The naming of the dam and reservoir created a rivalry between the Towns of Caneadea and Rushford. The majority of the lake's surface area lies within the Town of Rushford, but the deepest part of the lake and, of course, the dam itself are in the Town of Caneadea. Caneadea residents put up signs saying Caneadea Dam and Caneadea Lake. Rushford residents countered with signs saying Rushford Dam and Rushford Lake. Vandals from one township would tear down the signs of the other. The State officially settled the matter in 1929 with the designations of Caneadea Dam and Rushford Lake. The lake was named Rushford probably in deference to the community of East Rushford, which gave up its existence for the reservoir.

By the late 1970's, RG&E determined to divest itself of any further responsibility for the dam and reservoir. Rumors even circulated that the dam might be removed and the lake drained permanently if no entity, public or private, stepped forth and took ownership. Somewhat understandably neither the State, County, nor either of the two affected townships would accept all the responsibilities that ownership entailed. Negotiations between RG&E and a lake landowners' group ensued. The agreement that resulted required an act of the NYS Legislature to bring about the transfer of ownership. A law passed in 1981 created the Rushford Lake Recreation District (RLRD), the first such lake district in the State. The District includes portions of both the Towns of Caneadea and Rushford and is governed by five commissioners, one of which is appointed by the Town of Caneadea. Just like a fire district, the RLRD assesses a special tax upon all property owners within its boundaries to pay for its expenses.  

Since taking over operation of the dam, the RLRD has spent over two million dollars on repairs to the dam. That's the total amount RG&E spent to construct the entire dam in the first place, but a dollar went a lot further in the 1920's. Some of the highest priced real estate in Allegany County now lies in the District and the District is a significant source of tax revenue for Allegany County, two townships, and one school district.

Caneadea has another lake, this one fully within its borders. Moss Lake or Bullhead Pond as it was known for decades, lies near Sand Hill Road. It's a gift of the last Ice Age. Water does not overflow the bowl or kettle in which the lake sits. An acidic bog with a unique community of acid tolerant plants has developed and is slowly filling the lake with peat. In 1957 the newly formed Western New York Chapter of The Nature Conservancy purchased Moss Lake to preserve it in a natural state and to make it available to all for the study and enjoyment of nature. Over 80 acres make up the total preserve, but there are only about 35 acres of open water in the lake itself. One can only hope the hemlock trees that create a beautiful, year-round, dark green backdrop along the east side of the lake will not become another footnote to history like the American chestnut and the American elm. Hemlocks further to the south in the United States are dying due to attack by an insect of Asian origin.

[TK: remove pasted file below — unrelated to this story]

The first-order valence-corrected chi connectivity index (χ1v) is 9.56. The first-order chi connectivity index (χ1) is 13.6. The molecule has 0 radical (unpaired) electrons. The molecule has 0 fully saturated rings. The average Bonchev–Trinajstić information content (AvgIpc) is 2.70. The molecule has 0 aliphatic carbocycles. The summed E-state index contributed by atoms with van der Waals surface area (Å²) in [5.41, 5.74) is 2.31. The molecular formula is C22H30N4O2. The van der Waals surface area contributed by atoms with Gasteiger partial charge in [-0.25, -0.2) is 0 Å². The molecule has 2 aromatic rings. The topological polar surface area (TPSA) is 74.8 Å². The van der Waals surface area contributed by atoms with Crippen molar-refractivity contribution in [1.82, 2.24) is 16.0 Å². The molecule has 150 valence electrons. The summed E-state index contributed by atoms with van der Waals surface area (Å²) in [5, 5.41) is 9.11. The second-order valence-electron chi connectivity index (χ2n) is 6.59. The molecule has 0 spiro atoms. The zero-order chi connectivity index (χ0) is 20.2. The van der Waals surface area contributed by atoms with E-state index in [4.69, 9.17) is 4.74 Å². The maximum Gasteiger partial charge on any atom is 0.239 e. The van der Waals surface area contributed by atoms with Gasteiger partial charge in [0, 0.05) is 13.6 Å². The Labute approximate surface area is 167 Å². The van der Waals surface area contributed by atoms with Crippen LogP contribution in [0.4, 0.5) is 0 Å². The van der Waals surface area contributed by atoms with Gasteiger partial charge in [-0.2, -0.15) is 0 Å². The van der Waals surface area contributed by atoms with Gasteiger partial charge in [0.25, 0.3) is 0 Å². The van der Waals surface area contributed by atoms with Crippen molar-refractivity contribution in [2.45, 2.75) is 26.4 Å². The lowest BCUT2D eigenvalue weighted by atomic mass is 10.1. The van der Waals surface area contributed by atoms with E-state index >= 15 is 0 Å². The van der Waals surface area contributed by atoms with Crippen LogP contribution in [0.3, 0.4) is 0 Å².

In the more recent past Caneadea might be known best for its successful "Save-the-Bridge" initiative. Spanning the Genesee River on East Hill Road (Country Road 46) is a rare, still-functioning Camelback Parker Truss Iron Bridge that was constructed in 1903. The bridge received widespread media attention in the State in 1990 when "grandparents of the future" chained themselves to it in protest of a proposed nuclear waste site under consideration for the east side of the township or possibly in one of the neighboring townships.

Three years after the citizens' dramatic confrontation with the commission, Allegany County closed the historic bridge saying it was unsafe and that the County had no money to replace it. In 1998 the Caneadea Save-the-Bridge Committee succeeded in getting it listed on the State and National Registers of Historic Places, designations that made it extremely difficult for the County to simply tear down the bridge. An annual Indian Summer Festival was held in Caneadea to help raise money for the effort to re-open the bridge while Allegany County assembled grant monies to repair it. Finally, the County undertook extensive renovations to the bridge. In May of 2007 it was reopened and rededicated. All this would not have happened without a determined group of Caneadeans led by Marian Morton and Maxine Schembri. They proved that passion was not dead in little Caneadea nor was it something reserved just for youth.

No history of an area should fail to mention, at least briefly, its schools. Centralization of schools in Allegany County began in the 1930's, often with heartache because the identities of people in a particular area are so often intertwined with the school closest to them. Thus, centralization was not achieved without some resistance and angry words. Nevertheless, a multiple of individual district schools, usually of the one room variety, became a thing of the past. At the same time, buses ended the long walks that many pupils had to make each school day between home and the old school down the road. Most of the district schools in Caneadea voted to become part of Belfast Central School. Schools serving the northern part of the township elected to join Fillmore Central School. A small part of the township in the vicinity of the Caneadea Dam became part of the Rushford Central School District (now Cuba-Rushford Central School).